Director – John Carpenter, Screenplay – Martin Quatermass [John Carpenter], Producer – Larry Franco, Photography – Gary B. Kibbe, Music – John Carpenter & Alan Howarth, Visual Effects Supervisor – Frank Grasmere, Special Effects – Kevin Quibell, Makeup Effects – Frank Carriosa, Production Design – Daniel Lomino. Production Company – Alive Films
Donald Pleasence (Priest), Jameson Parker (Brian Marsh), Victor Wong (Professor Howard Birac), Lisa Blount (Catherine Danforth), Dennis Dun (Walter), Anne Howard (Susan Cavett), Ann Yen (Lisa), Susan Blanchard (Kelly), Ken Wright (Lomax), Dirk Blocker (Mullins)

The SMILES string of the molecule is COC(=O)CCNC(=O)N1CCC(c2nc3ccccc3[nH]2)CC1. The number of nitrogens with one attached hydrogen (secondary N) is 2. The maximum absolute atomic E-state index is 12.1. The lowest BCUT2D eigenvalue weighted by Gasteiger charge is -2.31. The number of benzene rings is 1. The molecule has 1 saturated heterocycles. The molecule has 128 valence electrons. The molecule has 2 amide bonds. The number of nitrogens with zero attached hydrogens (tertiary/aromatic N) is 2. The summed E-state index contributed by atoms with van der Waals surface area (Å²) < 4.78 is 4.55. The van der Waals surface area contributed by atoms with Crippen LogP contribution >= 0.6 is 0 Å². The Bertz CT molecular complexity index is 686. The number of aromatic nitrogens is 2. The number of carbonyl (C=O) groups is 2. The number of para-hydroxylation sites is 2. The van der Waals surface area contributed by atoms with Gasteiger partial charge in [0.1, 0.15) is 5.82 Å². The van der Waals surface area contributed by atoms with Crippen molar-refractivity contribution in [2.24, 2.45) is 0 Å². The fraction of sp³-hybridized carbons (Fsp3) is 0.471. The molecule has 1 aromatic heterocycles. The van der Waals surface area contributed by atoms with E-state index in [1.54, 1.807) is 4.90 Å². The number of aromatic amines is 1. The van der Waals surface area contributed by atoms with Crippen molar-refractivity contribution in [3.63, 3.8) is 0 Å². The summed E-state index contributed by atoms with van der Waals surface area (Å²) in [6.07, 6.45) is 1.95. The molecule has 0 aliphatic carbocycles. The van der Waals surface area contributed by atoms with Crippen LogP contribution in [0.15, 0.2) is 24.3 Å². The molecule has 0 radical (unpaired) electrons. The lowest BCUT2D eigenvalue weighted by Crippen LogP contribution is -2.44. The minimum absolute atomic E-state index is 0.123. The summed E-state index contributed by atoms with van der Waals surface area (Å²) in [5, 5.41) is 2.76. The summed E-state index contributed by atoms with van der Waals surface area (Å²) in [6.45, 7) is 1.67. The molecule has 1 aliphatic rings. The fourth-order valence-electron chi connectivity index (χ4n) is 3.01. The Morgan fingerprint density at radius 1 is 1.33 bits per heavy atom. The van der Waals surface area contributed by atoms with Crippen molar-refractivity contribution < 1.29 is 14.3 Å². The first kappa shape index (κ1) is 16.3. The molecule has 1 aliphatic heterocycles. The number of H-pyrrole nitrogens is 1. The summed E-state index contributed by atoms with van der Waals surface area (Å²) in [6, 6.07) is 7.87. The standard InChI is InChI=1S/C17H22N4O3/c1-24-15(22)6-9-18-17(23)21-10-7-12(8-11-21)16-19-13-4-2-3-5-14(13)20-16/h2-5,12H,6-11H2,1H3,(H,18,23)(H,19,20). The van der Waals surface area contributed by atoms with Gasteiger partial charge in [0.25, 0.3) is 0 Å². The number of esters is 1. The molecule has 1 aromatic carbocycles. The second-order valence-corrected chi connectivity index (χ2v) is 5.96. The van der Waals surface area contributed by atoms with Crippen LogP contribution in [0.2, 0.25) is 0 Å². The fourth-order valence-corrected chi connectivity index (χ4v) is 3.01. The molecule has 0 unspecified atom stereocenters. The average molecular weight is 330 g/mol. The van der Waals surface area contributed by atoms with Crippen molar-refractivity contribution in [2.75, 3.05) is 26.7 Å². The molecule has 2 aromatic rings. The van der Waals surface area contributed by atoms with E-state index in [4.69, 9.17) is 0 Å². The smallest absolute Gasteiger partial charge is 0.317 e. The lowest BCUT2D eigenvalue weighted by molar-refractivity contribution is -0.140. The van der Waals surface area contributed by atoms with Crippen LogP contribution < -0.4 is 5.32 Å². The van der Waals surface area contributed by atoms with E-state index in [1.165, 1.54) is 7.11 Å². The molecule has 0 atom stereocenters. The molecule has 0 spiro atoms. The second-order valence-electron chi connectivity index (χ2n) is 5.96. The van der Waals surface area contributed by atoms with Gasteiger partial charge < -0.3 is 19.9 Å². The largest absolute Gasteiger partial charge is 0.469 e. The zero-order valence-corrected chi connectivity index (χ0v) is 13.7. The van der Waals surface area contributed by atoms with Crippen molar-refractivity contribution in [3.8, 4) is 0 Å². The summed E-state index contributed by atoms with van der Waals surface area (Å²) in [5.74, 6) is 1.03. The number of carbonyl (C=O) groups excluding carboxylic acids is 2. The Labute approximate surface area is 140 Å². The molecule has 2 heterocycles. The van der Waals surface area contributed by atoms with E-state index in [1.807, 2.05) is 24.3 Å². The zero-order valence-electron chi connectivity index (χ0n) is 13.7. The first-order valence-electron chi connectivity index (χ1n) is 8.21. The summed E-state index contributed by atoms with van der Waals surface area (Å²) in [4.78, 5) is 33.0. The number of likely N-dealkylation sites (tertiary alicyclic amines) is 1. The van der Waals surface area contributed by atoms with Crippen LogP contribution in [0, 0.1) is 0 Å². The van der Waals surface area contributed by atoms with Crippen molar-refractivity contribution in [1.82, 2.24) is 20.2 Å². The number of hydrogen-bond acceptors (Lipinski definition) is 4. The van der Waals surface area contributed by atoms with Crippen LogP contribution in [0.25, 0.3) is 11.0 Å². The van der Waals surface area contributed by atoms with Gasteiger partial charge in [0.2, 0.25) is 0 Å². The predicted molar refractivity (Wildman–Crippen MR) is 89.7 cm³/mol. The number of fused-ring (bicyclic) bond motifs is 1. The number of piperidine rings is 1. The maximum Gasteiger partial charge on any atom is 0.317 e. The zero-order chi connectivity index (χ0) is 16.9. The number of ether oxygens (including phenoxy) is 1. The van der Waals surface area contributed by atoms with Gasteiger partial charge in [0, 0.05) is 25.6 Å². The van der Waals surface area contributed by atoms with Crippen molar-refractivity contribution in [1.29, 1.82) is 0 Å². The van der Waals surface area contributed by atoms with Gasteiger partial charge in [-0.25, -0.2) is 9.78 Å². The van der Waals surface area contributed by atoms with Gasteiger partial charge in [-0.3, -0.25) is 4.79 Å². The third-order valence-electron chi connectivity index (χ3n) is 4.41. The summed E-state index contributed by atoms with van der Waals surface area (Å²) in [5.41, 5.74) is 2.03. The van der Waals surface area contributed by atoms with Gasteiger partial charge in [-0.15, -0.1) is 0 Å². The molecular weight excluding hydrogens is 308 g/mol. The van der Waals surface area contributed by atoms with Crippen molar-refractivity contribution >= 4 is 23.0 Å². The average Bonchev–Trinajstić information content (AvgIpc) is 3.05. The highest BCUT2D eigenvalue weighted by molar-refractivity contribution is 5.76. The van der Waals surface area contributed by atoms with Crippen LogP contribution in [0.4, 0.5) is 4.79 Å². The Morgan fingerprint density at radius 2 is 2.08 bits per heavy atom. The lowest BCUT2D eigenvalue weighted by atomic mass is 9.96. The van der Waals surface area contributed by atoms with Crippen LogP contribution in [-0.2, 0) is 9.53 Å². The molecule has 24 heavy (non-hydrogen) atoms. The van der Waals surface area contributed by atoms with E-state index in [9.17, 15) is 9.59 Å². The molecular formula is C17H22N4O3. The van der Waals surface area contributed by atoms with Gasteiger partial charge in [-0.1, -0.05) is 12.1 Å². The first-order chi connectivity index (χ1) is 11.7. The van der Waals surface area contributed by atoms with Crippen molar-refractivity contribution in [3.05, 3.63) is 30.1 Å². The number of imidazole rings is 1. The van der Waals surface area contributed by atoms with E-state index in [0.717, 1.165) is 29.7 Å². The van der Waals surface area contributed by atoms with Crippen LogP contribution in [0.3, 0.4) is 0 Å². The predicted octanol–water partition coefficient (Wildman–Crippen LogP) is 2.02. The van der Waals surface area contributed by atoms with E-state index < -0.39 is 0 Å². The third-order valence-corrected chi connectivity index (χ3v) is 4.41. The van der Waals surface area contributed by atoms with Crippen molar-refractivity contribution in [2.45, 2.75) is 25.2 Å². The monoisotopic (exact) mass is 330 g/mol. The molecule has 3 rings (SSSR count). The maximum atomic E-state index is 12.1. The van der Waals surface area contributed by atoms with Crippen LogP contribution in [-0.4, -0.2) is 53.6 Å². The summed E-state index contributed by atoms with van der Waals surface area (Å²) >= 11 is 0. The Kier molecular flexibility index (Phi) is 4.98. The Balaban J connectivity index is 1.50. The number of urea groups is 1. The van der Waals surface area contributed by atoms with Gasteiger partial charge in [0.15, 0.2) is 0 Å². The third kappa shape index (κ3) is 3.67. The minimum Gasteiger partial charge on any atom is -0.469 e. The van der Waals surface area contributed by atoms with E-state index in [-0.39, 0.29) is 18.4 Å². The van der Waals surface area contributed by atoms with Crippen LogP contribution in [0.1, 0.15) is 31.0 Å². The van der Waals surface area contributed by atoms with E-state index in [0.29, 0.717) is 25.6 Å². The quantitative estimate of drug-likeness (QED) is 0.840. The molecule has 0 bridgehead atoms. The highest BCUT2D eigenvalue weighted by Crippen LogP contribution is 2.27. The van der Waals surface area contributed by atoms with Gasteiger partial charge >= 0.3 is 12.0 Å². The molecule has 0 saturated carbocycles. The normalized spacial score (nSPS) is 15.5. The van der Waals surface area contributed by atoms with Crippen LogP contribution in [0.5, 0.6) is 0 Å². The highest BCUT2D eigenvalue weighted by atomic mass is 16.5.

While investigating the death of an aging colleague, a priest uncovers the existence of the Brotherhood of Sleep, a secret order within the Catholic Church. In the basement of the Brotherhood’s St Goddard’s priory in San Francisco, the priest finds a strange cylinder of glowing green liquid. He brings in Howard Birac, a physics professor friend, to investigate the cylinder. Birac brings several graduate students with him but the more they look, the more puzzling the cylinder becomes – the text surrounding it contains a set of ancient differential equations written in Latin and the canister itself is carbon-dated at being seven million years old and appears to locked so that it can only be opened from the inside. The canister then comes to life, the liquid entering the mouths and taking over several of the students and animating the derelicts outside the church. The team discover that they have woken what the texts call the ‘prince of darkness’, the Devil, which is part of an anti-universe that exists at a quantum level inside our own, waiting to take over and occlude this universe.